The G.W. Adams Educational Center is the Ohio registered nonprofit 501-(c)-3 organization that owns and is responsible for the Prospect Place mansion and estate. In short, our mission is to preserve the Prospect Place mansion while creating charitable and educational opportunities for local, regional, state-wide citizens and stakeholders of all ages.
Prior to our involvement as the executive board for the estate, most of our initial involvement with the mansion began several years ago through our private interests in “paranormal investigating”. Approximately four years ago, we became aware of legal and financial issues that developed with the mansion. That and health problems with George Adams; descendant of G.W. Adams and longtime Chairman/Director of the center. Upon further discussions we learned that the organization had become embroiled; first with the county, then with the state of Ohio on a longstanding property tax exemption dispute. Organizational and operations challenges, coupled with the gradual deterioration of the mansion made for a daunting challenge. Though the center was never intended to be operated as a “one man show,” that is in fact what it had become, and the onerous problems were easily visible to the mansion and Mr. Adams himself.
It was at this stage that a call for help was sent out to the few remaining active volunteers and others, particularly in the paranormal investigating community, throughout Ohio. It was at this point that the formative “Friends of Prospect Place Association” was founded. Under George’s direction, a new collection of volunteers returned to work; resuming restoration projects and general clean-up of the mansion. At this same time, we obtained pro-bono legal support on the property tax exemption matter that had wound its way through the court system and found its way onto the docket of the Ohio Supreme Court.
Despite the resumption of work at the mansion and the additional legal support, Mr. Adams’ health continued to deteriorate. In the summer of 2016, George informed the core group of volunteers that he had decided his time in residence at the mansion was coming to an end; that he preferred to take up residence closer to his healthcare providers in the Coshocton area and that he would resign his position and retire in about a year. Wanting to leave the organization as well prepared as possible, he nominated and supported the election of Jeff Cole to the current board.
With the arrival of spring and the resumption of activities at the mansion, Mr. Adams gave indications that his impending retirement might occur “sooner rather than later,” and that the existing Board of Trustees were also planning on resigning their long-held positions. To minimize any possible problems or disruptions in operations, Jeff Cole was unanimously elected to the role of Vice Chair of the G.W. Adams Center and recommended to immediately recruit and appoint a new board of his own choosing. From the original Friends of Prospect Place Association volunteers, Jeff obtained commitments from Kim Salzwedel and Johnathon Robson who would take on the roles of Vice Chair and Treasurer, respectively. More recent volunteer Carrie Dean, who had exhibited incredible commitment agreed to accept the role of Secretary. In time, her husband Jason Dean; an experienced carpenter, plumber, and general handyman agreed to join the board in the capacity of Staff Foreman.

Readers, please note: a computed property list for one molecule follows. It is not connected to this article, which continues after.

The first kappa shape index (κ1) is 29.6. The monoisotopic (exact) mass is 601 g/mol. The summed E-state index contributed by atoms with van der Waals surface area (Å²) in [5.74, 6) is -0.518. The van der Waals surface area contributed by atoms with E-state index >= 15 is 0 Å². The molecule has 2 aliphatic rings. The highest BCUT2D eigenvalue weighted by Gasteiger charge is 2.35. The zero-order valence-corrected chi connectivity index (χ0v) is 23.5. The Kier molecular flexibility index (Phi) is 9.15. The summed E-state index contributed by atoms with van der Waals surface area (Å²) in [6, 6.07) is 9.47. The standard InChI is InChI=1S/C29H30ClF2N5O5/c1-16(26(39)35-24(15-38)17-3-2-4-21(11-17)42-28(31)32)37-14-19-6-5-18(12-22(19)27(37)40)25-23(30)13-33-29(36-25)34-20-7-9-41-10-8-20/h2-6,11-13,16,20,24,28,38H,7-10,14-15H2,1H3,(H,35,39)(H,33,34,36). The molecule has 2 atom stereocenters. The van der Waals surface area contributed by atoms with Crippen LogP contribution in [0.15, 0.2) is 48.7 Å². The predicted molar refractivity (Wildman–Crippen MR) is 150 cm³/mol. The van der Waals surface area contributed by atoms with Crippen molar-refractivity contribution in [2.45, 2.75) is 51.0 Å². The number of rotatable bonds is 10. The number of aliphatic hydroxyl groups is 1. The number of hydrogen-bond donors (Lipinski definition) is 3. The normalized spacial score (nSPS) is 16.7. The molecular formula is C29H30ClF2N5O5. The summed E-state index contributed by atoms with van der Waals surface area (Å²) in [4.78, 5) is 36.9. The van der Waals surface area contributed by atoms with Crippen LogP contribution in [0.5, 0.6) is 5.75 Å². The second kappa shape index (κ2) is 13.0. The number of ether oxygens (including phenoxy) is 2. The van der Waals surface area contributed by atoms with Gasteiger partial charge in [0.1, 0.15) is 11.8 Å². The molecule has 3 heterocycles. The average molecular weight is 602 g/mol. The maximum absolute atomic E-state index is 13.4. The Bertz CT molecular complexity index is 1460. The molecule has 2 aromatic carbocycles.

In May of 2017, George Adams informed the new board that he had purchased a home in Coshocton and would be resigning his position and vacating the mansion in a matter of weeks, a full year ahead of what had initially been planned. This put the new board in a difficult position, forcing us to make immediate plans for the continued smooth operation of the mansion for public tours, previously scheduled public and private ghost hunts, and the resumption of restoration projects.
And so began the new boards’ involvement and commitment to the G.W. Adams Educational Center and the Prospect Place Estate. In the months since our abrupt inauguration, a lot of very positive activity has taken place; some which is obvious to the eyes and nose, other matters less obvious. As clean-up and restoration work continues inside, the board stands on the verge of resolving the legal and financial nightmare with both the county and state, and righting an organization that had tragically slipped into a dangerously precarious state. We are proud of the progress we have made and excited about what the future has in store for this incredible historical artifact.
Download a free copy of our in house history text here:
History of Prospect Place